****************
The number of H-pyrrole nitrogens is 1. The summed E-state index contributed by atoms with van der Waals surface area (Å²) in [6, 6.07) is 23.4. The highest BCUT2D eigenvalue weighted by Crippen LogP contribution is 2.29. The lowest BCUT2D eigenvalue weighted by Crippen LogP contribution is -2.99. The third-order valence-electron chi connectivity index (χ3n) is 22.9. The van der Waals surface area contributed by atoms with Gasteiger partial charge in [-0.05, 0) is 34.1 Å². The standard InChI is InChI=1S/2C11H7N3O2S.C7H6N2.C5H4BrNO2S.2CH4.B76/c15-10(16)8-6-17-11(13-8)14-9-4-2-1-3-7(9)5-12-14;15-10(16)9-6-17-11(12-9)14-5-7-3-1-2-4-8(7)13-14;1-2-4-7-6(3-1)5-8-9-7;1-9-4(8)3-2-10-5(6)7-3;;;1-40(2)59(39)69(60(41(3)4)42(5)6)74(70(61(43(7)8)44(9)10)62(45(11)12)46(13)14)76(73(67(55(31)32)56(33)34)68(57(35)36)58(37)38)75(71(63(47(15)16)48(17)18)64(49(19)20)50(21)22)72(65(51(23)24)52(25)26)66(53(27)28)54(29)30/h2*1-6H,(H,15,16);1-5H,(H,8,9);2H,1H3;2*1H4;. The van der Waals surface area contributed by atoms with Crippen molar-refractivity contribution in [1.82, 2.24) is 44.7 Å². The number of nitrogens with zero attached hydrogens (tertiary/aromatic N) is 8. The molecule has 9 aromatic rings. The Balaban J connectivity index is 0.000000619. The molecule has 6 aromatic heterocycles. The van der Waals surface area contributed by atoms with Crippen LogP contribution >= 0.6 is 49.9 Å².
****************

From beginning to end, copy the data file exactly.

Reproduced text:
The number of H-pyrrole nitrogens is 1. The summed E-state index contributed by atoms with van der Waals surface area (Å²) in [6, 6.07) is 23.4. The highest BCUT2D eigenvalue weighted by Crippen LogP contribution is 2.29. The lowest BCUT2D eigenvalue weighted by Crippen LogP contribution is -2.99. The third-order valence-electron chi connectivity index (χ3n) is 22.9. The van der Waals surface area contributed by atoms with Gasteiger partial charge in [-0.05, 0) is 34.1 Å². The standard InChI is InChI=1S/2C11H7N3O2S.C7H6N2.C5H4BrNO2S.2CH4.B76/c15-10(16)8-6-17-11(13-8)14-9-4-2-1-3-7(9)5-12-14;15-10(16)9-6-17-11(12-9)14-5-7-3-1-2-4-8(7)13-14;1-2-4-7-6(3-1)5-8-9-7;1-9-4(8)3-2-10-5(6)7-3;;;1-40(2)59(39)69(60(41(3)4)42(5)6)74(70(61(43(7)8)44(9)10)62(45(11)12)46(13)14)76(73(67(55(31)32)56(33)34)68(57(35)36)58(37)38)75(71(63(47(15)16)48(17)18)64(49(19)20)50(21)22)72(65(51(23)24)52(25)26)66(53(27)28)54(29)30/h2*1-6H,(H,15,16);1-5H,(H,8,9);2H,1H3;2*1H4;. The van der Waals surface area contributed by atoms with Crippen molar-refractivity contribution in [1.82, 2.24) is 44.7 Å². The number of nitrogens with zero attached hydrogens (tertiary/aromatic N) is 8. The molecule has 9 aromatic rings. The Balaban J connectivity index is 0.000000619. The molecule has 6 aromatic heterocycles. The van der Waals surface area contributed by atoms with Crippen LogP contribution >= 0.6 is 49.9 Å².